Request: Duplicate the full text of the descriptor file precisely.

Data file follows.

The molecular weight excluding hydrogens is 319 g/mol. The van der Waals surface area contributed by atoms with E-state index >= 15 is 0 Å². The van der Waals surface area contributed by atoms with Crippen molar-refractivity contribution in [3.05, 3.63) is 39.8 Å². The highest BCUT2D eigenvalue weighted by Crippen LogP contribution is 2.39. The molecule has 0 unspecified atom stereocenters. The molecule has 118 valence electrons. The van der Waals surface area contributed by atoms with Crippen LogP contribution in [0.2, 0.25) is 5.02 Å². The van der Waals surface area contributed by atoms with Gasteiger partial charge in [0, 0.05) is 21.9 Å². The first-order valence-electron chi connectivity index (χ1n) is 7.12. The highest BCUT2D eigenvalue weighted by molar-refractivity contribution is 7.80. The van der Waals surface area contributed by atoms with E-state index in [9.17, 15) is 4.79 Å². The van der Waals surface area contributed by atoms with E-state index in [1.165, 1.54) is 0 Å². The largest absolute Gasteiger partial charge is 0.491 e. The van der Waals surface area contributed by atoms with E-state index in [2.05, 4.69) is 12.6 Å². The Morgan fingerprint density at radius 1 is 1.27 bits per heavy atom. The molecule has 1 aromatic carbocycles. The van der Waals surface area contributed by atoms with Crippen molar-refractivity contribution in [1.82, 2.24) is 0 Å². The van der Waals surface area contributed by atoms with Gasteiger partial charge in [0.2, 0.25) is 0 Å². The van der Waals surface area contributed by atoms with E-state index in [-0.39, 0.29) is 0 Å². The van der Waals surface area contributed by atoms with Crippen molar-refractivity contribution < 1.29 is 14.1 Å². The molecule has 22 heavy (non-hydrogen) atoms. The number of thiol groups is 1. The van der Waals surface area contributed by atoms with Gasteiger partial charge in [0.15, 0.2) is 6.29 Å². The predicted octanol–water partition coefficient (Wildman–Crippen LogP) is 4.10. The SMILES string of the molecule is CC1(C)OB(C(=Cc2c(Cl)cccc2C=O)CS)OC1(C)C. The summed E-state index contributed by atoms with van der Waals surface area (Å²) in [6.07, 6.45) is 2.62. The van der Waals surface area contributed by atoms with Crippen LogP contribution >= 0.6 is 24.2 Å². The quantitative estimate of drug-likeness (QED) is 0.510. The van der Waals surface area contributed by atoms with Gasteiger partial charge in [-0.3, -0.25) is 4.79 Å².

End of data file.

The molecular weight excluding hydrogens is 319 g/mol. The van der Waals surface area contributed by atoms with E-state index >= 15 is 0 Å². The van der Waals surface area contributed by atoms with Crippen molar-refractivity contribution in [3.05, 3.63) is 39.8 Å². The highest BCUT2D eigenvalue weighted by Crippen LogP contribution is 2.39. The molecule has 0 unspecified atom stereocenters. The molecule has 118 valence electrons. The van der Waals surface area contributed by atoms with Crippen LogP contribution in [0.2, 0.25) is 5.02 Å². The van der Waals surface area contributed by atoms with Gasteiger partial charge in [0, 0.05) is 21.9 Å². The first-order valence-electron chi connectivity index (χ1n) is 7.12. The highest BCUT2D eigenvalue weighted by molar-refractivity contribution is 7.80. The van der Waals surface area contributed by atoms with E-state index in [9.17, 15) is 4.79 Å². The van der Waals surface area contributed by atoms with E-state index in [1.165, 1.54) is 0 Å². The largest absolute Gasteiger partial charge is 0.491 e. The van der Waals surface area contributed by atoms with E-state index in [2.05, 4.69) is 12.6 Å². The Morgan fingerprint density at radius 1 is 1.27 bits per heavy atom. The molecule has 1 aromatic carbocycles. The van der Waals surface area contributed by atoms with Crippen molar-refractivity contribution in [1.82, 2.24) is 0 Å². The van der Waals surface area contributed by atoms with Gasteiger partial charge in [0.2, 0.25) is 0 Å². The van der Waals surface area contributed by atoms with E-state index in [-0.39, 0.29) is 0 Å². The van der Waals surface area contributed by atoms with Crippen molar-refractivity contribution < 1.29 is 14.1 Å². The molecule has 22 heavy (non-hydrogen) atoms. The number of thiol groups is 1. The van der Waals surface area contributed by atoms with Gasteiger partial charge in [0.15, 0.2) is 6.29 Å². The predicted octanol–water partition coefficient (Wildman–Crippen LogP) is 4.10. The SMILES string of the molecule is CC1(C)OB(C(=Cc2c(Cl)cccc2C=O)CS)OC1(C)C. The summed E-state index contributed by atoms with van der Waals surface area (Å²) in [6.07, 6.45) is 2.62. The van der Waals surface area contributed by atoms with Crippen LogP contribution >= 0.6 is 24.2 Å². The quantitative estimate of drug-likeness (QED) is 0.510. The van der Waals surface area contributed by atoms with Gasteiger partial charge in [-0.3, -0.25) is 4.79 Å².